AN fittings, braided lines, etc.

wmseverin

New member
Hey y'all,

As I struggle to get everything mated up on the ex-Dave Brown car to all my crap, I'm curious to know when all the AN fittings and braided lines made their way into sportscar racing? I realize their origin was WWII aircraft... but when did they become common in production car racing? What was the timeframe? (I live an hour to two hours away from any reliable source of AN fittings up here in the frozen tundra, and it's made putting it all together a challenge... Fleet Farm is woefully lacking in what I need...)

WST
 

JFW

New member
Mr. Thicko said:
Hey y'all,

As I struggle to get everything mated up on the ex-Dave Brown car to all my crap, I'm curious to know when all the AN fittings and braided lines made their way into sportscar racing? I realize their origin was WWII aircraft... but when did they become common in production car racing? What was the timeframe? (I live an hour to two hours away from any reliable source of AN fittings up here in the frozen tundra, and it's made putting it all together a challenge... Fleet Farm is woefully lacking in what I need...)

WST
AN fittings (Aeroquip) first started appearing on race cars in the early sixties on pro-level cars. By 1970, they were becoming common on top level SCCA production cars.

At this time, the only source was through aircraft equipment supply sources. I remember ordering Aeroquip from the FBO at the local airport. The selection was limited at best.

By the early 80's several companies such as Earl's and Russell began providing a wider range of fittings and hoses to the performance automotive market.
 

wmseverin

New member
I've seen up close and personal as well as in photographs, many Works Healeys and don't recall seeing much of it... but of course those were 50's and 60's timeframe cars.

I don't have any issue with the function, etc., but apparently you can now get black ends, rather than the gaudy blue & red that belongs on a rice rocket in a Pep Boys parking lot? (Just effin' with ya Dave.. I'll have that car looking as trashy as the rest of my stuff soon enough, with or without AN fittings).
 

JFW

New member
Mr. Thicko said:
I've seen up close and personal as well as in photographs, many Works Healeys and don't recall seeing much of it... but of course those were 50's and 60's timeframe cars.

I don't have any issue with the function, etc., but apparently you can now get black ends, rather than the gaudy blue & red that belongs on a rice rocket in a Pep Boys parking lot? (Just effin' with ya Dave.. I'll have that car looking as trashy as the rest of my stuff soon enough, with or without AN fittings).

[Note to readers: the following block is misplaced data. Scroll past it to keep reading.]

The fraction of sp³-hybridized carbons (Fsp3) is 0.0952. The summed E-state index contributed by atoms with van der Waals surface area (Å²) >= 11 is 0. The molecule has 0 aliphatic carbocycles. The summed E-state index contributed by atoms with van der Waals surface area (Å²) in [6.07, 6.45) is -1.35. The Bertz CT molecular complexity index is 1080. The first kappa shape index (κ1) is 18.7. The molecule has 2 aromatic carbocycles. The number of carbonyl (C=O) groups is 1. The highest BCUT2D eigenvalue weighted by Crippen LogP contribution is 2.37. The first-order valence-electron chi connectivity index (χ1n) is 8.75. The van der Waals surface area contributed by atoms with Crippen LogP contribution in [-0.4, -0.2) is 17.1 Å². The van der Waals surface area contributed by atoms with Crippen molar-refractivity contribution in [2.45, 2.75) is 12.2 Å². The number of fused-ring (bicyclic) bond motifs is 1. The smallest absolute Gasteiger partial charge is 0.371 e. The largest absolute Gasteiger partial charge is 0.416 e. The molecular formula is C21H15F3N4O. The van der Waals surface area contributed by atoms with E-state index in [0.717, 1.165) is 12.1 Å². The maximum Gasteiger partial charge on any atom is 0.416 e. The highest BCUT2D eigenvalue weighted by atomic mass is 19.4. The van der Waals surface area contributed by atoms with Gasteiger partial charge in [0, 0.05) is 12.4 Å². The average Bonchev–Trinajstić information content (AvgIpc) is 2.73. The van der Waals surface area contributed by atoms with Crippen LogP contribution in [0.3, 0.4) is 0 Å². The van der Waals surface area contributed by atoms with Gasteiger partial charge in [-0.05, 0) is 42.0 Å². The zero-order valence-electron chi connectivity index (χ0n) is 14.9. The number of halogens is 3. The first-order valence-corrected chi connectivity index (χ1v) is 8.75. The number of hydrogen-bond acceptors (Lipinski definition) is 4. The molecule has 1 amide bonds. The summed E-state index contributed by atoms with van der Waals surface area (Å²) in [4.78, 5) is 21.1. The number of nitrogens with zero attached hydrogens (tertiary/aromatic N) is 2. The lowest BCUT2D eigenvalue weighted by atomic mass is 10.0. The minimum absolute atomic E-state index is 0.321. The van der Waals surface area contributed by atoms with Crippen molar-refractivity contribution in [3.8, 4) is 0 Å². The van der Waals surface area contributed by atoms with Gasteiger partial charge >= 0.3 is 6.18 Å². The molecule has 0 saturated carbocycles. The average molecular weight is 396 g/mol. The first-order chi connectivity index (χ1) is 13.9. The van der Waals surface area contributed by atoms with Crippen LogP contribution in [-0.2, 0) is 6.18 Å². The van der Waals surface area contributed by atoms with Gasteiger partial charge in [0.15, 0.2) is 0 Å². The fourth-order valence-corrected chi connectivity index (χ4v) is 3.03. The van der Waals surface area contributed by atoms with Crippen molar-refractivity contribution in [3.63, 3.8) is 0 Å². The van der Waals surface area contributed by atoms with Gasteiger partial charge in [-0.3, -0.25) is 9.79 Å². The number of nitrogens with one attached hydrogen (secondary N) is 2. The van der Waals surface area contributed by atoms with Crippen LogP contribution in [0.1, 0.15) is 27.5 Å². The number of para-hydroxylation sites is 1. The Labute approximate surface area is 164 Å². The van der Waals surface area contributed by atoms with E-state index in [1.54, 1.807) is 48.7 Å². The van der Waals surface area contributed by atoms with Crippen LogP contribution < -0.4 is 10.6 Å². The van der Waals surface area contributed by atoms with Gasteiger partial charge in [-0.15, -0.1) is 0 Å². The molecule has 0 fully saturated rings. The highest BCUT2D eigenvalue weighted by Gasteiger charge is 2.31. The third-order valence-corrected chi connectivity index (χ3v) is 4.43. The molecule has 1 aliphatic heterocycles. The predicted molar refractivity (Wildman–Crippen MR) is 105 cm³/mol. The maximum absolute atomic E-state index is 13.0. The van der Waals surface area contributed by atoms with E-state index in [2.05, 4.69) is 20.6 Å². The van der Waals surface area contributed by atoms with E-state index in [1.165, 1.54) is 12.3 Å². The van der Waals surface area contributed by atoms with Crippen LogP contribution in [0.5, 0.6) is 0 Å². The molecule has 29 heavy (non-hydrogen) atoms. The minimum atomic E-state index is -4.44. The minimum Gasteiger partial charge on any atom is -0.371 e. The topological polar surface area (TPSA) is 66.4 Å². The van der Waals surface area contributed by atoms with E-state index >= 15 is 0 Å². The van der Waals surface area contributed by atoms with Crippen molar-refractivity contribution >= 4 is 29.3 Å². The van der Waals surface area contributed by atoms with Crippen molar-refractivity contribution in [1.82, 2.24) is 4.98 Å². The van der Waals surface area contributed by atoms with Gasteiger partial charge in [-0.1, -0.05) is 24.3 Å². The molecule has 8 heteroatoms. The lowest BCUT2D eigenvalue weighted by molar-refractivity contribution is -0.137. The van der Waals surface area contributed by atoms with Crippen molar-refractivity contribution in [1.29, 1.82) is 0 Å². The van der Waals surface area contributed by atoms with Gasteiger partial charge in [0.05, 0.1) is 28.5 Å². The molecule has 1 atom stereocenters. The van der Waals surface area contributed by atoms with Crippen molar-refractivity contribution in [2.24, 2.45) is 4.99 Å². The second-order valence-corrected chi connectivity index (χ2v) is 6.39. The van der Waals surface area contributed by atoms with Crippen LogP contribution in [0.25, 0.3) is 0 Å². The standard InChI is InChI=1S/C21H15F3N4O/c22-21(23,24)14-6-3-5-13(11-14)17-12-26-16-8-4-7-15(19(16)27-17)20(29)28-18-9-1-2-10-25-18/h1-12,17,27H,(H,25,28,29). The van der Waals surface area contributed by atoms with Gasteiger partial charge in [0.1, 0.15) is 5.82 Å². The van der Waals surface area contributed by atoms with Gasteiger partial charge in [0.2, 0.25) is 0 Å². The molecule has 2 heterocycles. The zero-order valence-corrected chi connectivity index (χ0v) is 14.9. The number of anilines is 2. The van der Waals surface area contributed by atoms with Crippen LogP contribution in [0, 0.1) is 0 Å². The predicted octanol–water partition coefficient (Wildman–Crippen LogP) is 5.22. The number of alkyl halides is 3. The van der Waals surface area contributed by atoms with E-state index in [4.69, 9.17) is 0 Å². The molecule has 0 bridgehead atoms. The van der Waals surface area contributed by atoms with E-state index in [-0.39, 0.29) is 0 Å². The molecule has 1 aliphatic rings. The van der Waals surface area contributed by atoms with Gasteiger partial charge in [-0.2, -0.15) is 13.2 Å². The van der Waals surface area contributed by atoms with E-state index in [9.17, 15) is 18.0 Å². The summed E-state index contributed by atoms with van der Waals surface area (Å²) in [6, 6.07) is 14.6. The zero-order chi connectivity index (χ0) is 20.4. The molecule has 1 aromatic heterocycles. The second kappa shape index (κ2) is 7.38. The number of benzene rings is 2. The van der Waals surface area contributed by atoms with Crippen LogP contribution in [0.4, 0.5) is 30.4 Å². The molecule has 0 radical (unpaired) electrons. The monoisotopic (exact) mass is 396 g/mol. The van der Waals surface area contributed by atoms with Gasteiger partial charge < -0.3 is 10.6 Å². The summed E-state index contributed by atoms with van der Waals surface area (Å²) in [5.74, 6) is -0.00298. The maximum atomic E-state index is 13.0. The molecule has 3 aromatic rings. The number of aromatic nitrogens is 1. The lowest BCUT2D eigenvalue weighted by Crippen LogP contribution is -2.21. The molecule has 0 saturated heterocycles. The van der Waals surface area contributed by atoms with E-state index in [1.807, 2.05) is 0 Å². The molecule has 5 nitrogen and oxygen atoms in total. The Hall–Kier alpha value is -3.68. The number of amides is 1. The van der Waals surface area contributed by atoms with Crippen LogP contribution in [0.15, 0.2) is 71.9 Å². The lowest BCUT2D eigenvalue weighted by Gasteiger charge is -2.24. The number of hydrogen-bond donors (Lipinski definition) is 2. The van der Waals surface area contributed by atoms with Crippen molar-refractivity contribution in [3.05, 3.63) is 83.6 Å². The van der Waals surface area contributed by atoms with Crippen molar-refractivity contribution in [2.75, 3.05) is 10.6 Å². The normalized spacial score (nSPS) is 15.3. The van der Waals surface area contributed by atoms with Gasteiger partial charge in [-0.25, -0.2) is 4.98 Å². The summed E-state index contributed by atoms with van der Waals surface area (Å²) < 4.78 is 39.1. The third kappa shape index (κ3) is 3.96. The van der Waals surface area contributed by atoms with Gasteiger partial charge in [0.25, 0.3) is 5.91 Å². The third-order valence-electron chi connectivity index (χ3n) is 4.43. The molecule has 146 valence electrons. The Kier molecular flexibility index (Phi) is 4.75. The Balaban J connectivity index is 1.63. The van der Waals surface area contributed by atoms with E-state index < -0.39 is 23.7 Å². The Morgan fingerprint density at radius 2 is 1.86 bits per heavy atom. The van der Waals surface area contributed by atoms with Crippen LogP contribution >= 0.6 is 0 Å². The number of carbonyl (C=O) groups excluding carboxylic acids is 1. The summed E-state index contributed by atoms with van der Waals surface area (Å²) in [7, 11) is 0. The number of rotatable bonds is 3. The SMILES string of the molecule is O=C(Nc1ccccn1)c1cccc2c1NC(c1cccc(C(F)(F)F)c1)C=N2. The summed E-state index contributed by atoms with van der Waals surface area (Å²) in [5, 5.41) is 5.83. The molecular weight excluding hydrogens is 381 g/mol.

You can paint the red/blue fittings with cast grey and they look fine.

You can also buff off the colors but that can be quite time consuming.

I agree that they don't look very authentic on fifties and early sixties cars.

BTW, the Aeroquip fittings of that period were natural metal or clear anodized. I don't think the red/blue stuff came along until Earl's started it, circa 1980.
 

Dougie

New member
Mr. Thicko said:
Hey y'all,

As I struggle to get everything mated up on the ex-Dave Brown car to all my crap, I'm curious to know when all the AN fittings and braided lines made their way into sportscar racing? I realize their origin was WWII aircraft... but when did they become common in production car racing? What was the timeframe? (I live an hour to two hours away from any reliable source of AN fittings up here in the frozen tundra, and it's made putting it all together a challenge... Fleet Farm is woefully lacking in what I need...)

WST
If you use stainless and aluminum fittings you can create a pretty authenic looking period race
engine bay.

Attached files /converted_files/uploads/804.jpg
 
You think AN is hard to find, it isn't, it's allover the net, try finding the BSP fittings you would need to be more stockish, it would be a freaking nightmare. Move your mind away from driving to get it, and wrap your mind around the idea of mail order which means you plan ahead, think of it like chess Wm. It became popular because it offered new solutions, most Brit cars for example send unfiltered oil to the oil cooler, not a wise choice, so AN lines/fitting and a remote oil filter housing offer up way to not do that. These days I mostly use push-lock hose and fittings under the hood, I hated cutting my hands on the braided hose liner of SS hose, which is still rubber with a SS braided wrap, but it is required inside the cockpit, like for a fuel line, or accusump hose. So I use braided only where I have to.
 

onthegrid

Member
Yes to push-lock.

Many folks use braided steel covering BUT they are thinking that it never will have to be replaced. It do have a finite life...the rubber inner hose degrades. probably 4 years and in using for fuel it might be much less. Add to the equation that it might be less if its off shore manufactured.
 

fordboy628

Moderator
Staff member
WST, et all,

BSP hose ends, black textile reinforced hydraulic hose, BSP fittings, Oetiker clamps, etc, are all readily available from Pegasus Auto Racing Supplies (slightly south of your frozen tundra location, but still above the "cheddar curtain" . . . .), as well as other suppliers. Dave Bean Engineering in California, and QED or Burton in the UK come to mind. This would allow you to plumb your engine compartment in the way you wish, to avoid the red and blue aeroplane look . . . . . . .

Not certain which way might be more affordable, Aeroquip might have the edge though. But you knew racing wasn't cheap, right?

BTW, I use Oetiker type clamps even with "push to lock" type hose ends and hose. Yeah, I've been around long enough to be paranoid . . . . .

AND, as pointed out above, hydraulic hoses require periodic replacement for the reasons stated.

Cheers
 
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